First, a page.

World Wildlife Day has arrived, with March 3 being set aside each year by the United Nations to raise awareness of the Earth’s fauna and flora, along with the important impact they have on our lives every day.
In Will County, we’re fortunate to have set aside more than 21,000 acres of land that the District manages and works to protect wildlife, especially threatened or endangered species. For example, a recent project completed at Lockport Prairie Nature Preserve that saw ComEd remove its utility poles will avoid future disturbance of habitat for the federally endangered Hine’s emerald dragonfly.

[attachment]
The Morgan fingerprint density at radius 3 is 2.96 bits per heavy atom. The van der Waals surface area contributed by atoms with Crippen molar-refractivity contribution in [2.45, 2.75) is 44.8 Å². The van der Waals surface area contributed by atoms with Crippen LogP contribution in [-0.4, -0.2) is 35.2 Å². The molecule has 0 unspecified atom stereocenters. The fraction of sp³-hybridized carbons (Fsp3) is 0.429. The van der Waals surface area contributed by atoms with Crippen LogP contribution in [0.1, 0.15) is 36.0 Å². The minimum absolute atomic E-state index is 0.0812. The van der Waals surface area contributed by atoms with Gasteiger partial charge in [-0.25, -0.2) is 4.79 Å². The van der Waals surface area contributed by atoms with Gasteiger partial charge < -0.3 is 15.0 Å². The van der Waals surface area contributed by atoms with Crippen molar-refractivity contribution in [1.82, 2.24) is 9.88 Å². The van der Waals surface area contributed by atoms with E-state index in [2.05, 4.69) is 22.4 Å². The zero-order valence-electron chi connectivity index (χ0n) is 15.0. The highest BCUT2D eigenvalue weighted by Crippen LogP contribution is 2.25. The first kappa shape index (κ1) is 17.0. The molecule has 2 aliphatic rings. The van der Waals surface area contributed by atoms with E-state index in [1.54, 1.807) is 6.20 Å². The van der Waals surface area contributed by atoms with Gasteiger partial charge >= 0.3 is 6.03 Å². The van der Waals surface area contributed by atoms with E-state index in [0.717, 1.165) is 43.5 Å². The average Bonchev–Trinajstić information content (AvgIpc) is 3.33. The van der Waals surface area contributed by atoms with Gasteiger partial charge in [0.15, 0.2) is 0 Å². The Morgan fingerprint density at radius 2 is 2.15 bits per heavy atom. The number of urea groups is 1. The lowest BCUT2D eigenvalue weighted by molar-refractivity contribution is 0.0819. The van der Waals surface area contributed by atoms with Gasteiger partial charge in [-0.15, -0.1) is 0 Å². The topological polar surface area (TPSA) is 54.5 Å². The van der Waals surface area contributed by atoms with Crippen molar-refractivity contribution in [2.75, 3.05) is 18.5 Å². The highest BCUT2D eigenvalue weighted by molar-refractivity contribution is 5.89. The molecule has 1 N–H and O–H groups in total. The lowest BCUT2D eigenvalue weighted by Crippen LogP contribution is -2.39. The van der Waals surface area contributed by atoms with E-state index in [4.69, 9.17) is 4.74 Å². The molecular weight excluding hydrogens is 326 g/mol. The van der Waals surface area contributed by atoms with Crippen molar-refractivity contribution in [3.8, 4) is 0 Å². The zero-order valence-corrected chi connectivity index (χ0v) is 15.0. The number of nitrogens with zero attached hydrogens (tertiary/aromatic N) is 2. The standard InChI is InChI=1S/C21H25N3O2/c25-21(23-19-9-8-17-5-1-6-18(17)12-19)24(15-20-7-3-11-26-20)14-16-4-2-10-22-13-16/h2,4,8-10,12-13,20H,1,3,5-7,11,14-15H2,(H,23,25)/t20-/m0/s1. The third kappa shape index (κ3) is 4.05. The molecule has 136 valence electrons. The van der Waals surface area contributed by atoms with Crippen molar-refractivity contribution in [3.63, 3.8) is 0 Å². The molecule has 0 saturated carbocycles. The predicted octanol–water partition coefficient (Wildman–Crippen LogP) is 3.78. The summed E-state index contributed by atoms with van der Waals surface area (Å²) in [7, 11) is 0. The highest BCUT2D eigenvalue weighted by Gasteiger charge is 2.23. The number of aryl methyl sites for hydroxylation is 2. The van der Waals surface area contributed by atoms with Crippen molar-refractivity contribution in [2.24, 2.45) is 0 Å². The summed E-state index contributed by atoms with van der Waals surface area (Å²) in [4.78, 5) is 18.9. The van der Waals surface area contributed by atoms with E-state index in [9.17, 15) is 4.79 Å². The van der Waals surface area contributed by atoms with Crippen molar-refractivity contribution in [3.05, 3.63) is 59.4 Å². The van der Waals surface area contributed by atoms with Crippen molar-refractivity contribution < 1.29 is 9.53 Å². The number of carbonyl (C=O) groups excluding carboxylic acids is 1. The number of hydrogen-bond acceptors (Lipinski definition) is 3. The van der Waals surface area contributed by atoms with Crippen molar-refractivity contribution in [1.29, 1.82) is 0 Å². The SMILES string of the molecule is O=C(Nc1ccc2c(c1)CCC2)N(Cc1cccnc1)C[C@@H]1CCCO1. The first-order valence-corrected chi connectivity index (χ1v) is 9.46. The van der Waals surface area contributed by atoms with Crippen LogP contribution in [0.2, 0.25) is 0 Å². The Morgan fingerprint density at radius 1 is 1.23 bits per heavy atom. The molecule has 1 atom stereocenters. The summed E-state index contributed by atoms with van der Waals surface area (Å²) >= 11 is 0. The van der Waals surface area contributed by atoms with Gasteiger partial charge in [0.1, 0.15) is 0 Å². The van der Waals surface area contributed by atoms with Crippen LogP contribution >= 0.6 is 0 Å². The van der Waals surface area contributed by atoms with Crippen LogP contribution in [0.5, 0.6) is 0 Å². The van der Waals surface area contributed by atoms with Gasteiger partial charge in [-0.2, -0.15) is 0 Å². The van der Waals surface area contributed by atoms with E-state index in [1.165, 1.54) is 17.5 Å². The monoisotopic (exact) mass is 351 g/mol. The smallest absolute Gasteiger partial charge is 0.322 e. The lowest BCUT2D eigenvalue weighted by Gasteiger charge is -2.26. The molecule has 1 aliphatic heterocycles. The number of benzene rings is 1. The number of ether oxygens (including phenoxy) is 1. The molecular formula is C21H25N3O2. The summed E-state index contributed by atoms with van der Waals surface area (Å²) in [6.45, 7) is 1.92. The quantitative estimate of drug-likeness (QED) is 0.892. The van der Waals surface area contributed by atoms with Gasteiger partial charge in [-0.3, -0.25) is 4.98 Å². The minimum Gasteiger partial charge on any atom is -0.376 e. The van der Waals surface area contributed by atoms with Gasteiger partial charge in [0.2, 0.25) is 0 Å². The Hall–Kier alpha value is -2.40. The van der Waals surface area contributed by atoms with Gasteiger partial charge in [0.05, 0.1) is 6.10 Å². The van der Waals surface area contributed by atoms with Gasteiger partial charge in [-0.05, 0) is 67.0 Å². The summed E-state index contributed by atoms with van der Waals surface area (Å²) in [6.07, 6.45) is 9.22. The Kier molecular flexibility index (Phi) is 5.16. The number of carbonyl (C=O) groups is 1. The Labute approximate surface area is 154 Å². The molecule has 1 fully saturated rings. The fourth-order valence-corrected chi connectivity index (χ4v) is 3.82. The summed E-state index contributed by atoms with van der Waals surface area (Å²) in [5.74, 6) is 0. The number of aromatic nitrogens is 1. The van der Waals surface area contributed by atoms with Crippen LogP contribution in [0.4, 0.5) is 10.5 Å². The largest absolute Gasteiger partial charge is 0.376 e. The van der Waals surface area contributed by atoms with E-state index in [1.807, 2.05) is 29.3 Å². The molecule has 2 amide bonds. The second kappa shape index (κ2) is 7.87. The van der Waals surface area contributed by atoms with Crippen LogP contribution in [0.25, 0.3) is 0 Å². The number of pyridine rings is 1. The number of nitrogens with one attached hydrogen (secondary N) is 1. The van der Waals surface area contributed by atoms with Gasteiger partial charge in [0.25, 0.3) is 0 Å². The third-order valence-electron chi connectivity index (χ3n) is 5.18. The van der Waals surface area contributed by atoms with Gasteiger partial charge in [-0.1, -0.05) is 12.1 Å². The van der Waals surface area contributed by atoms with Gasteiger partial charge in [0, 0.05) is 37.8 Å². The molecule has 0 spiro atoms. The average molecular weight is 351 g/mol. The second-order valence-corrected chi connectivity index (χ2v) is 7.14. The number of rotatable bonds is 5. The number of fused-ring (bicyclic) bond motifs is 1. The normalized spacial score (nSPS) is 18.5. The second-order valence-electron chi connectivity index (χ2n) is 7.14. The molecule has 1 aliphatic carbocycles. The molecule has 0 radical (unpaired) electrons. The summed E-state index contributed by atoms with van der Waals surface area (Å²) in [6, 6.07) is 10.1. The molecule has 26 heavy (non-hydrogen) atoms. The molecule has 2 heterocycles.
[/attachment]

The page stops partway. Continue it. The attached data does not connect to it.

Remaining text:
Of local and national concern is the monarch butterfly, which has seen a sharp decline in its population, with experts estimating the monarch population is one-tenth of what it was in 1996. The news isn’t much better for bees — a major link in the food chain — which according to a recent study, have populations at serious risk in 139 counties nationwide.